Volume 18, Number 1, March, 2000

The Emperor's New Clothes

By Hans Christian Anderson

Reviewed by Michael Grossberg
March 2000

Here is a classic antiauthoritarian work, an implicitly libertarian fable that has become accepted as one of the archetypes of Western civilization.

The innocent realism of a young boy is juxtaposed ironically and amusingly with the corruption and irrationality of an emperor's pseudo-sophisticated courtiers, who suck up to power but the truth is that the emperor is naked.

In a story so concise and exotic that even a small child can't possibly miss the theme, that nakedness reveals allegedly glamorous, omnipotent rulers to be mere human beings with delusions and pretensions.

Reflecting a fundamental thread within the fabric of Western civilization, Andersen's amusing tale has the very libertarian moral that no one has the power to deny reality, and that many times would-be tyrants are so out of touch with reality that all that's needed for the triumph of freedom is for a child to speak truth to power.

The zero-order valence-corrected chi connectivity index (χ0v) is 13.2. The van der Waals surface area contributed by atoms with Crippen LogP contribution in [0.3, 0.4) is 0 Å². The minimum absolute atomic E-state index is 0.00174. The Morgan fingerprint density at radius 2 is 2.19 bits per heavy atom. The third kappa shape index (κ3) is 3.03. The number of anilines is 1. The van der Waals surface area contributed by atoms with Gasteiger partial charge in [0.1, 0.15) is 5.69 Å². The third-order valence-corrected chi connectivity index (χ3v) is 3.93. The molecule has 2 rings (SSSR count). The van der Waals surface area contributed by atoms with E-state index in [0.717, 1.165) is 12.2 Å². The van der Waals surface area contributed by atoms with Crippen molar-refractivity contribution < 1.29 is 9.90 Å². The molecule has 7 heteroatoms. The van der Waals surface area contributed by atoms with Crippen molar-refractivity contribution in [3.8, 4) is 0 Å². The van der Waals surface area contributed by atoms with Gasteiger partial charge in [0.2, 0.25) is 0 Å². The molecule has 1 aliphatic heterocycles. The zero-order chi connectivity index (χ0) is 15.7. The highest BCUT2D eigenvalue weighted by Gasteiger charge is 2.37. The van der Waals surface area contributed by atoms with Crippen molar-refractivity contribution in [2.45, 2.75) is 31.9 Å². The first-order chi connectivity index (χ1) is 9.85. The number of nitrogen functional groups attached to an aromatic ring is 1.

For the LFS to honor Andersen's classic fable is to send an important message on the verge of a new millennium libertarianism is one of the legitimate core themes in the history of Western literature and Western civilization, and therefore our radical ideas cannot be dismissed as marginal. I can't think of a better choice for the Hall of Fame in 2000.

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